Financial regulators and central banks have a few tools to combat inflation, and one of those is the adjustment of interest rates. The United States Federal Reserve is moving much more quickly than its European counterpart, the European Central Bank. Faced with an overheating American economy, the Fed had to raise interest rates several months ago, rates that have been quite low for many years. Now, they are set to make a second, abnormally large interest rate increase because their first adjustment was not enough. The Fed raised interest rates by .25 in March, .5 in May, and .75 in June, with the June increase being the largest such increase since 1994. Last week, the Fed upped rates by another .75.
This “front-loading” approach is the Fed’s express attempt at reining in surging inflation. Part of their attempts involves psychological warfare; in order to cool inflation, businesses and consumers must be convinced that the inflation will not last forever. Since the Great Recession, interest rates have been abnormally low as the Fed has tried to get the economy moving again after it nearly crashed. When rates are low, it is meant to add to economic growth. Now, with its recent adjustments, the Fed is setting its tool to neutral; they neither want to add to nor detract from economic growth. Right now, there are too many jobs, and prices are climbing far too quickly for everyone’s comfort.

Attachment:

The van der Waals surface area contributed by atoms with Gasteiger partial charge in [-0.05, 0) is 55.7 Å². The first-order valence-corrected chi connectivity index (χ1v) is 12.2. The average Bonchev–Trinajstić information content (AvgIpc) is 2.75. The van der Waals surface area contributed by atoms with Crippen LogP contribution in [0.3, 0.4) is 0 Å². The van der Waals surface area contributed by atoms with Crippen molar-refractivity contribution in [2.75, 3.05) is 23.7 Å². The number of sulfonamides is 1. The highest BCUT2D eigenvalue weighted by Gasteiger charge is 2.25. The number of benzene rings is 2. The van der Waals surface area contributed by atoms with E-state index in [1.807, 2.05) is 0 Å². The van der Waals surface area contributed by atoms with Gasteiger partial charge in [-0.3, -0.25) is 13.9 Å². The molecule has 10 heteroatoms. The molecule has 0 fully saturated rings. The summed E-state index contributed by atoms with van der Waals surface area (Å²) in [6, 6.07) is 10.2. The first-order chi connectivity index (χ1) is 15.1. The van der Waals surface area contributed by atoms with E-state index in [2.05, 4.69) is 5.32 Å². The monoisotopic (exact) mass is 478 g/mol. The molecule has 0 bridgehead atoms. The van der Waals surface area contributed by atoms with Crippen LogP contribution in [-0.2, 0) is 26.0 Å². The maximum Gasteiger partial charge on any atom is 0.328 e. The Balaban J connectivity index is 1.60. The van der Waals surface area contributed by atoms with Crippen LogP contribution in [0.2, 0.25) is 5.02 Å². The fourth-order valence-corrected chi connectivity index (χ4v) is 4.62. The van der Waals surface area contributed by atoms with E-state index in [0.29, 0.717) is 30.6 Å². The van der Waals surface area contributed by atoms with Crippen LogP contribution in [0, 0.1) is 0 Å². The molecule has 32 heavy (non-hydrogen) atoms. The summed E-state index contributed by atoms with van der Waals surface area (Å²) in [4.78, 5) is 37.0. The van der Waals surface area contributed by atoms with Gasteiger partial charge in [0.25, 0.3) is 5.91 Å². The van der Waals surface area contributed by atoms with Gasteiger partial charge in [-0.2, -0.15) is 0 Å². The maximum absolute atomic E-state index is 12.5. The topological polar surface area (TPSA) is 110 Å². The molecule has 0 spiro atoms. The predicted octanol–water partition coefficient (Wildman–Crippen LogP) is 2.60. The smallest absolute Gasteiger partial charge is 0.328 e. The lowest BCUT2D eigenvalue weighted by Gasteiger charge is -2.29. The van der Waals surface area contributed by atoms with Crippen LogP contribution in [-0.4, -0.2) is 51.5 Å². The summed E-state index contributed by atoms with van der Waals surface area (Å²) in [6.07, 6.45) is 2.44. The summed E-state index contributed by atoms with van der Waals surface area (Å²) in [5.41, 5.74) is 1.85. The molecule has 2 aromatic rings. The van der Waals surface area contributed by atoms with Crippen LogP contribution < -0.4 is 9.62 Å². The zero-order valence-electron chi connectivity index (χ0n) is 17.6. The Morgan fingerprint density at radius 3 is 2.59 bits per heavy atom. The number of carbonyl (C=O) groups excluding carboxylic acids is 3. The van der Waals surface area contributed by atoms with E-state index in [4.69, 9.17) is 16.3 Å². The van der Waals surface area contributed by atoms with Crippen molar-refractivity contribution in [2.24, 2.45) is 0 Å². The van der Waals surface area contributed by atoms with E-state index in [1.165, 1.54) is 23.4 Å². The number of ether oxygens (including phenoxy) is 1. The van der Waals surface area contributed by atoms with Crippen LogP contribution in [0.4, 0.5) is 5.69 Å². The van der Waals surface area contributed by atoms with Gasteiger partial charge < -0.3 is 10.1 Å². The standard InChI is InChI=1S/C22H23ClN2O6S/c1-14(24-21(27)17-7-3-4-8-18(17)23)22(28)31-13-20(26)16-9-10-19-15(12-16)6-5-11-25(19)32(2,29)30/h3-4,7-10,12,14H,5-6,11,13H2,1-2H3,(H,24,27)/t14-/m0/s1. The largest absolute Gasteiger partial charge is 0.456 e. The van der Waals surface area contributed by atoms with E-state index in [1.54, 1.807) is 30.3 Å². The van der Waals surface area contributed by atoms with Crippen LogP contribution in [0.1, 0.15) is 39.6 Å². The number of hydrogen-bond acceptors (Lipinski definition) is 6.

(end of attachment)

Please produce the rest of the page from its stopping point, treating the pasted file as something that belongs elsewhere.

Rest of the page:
Experts, of course, are always trying to predict the Fed’s next move. Based on the Fed’s most recent economic projects released in June, experts are predicting that the Fed will increase rates to 3.4 per cent by the end of the year (it was at 1.6% before the late-July increase). This means that the Fed will continue raising the fed funds rate slowly but surely, which writes a very clear message on the wall: a slowdown is coming. That said, this year has been a year that has subverted all expectations. After all, looking even a few months ago, few predicted that today’s current inflation rates would be so high. Because inflation has been difficult to predict, the Fed has also been difficult to predict.
This is a good thing: we want the fed to closely monitor economic data when making its adjustments. Although they seem minor, there is a gigantic difference between an interest rate increase of .5 and .75. The Fed is also hesitant to limit its options down the road. If they do too much too soon, they can be like a driver slamming on the brakes. They want the economy to slow down slightly to regain control; they do not want to skid and slide into a wall. As the world economy continues to evolve in ways we could not have expected just a few years ago; this flexibility will become even more paramount.
Although inflation has been exceeding expectations, most experts are predicting that it will slow considerably once July data gets released. In the US, at least, gasoline prices have fallen considerably, and the Fed’s previous interest rate hikes have had time to cool things down a bit. Being a financial regulator is like being a resort owner; you want it to be hot enough for people to enjoy the beach, but not too hot to where they are sweating.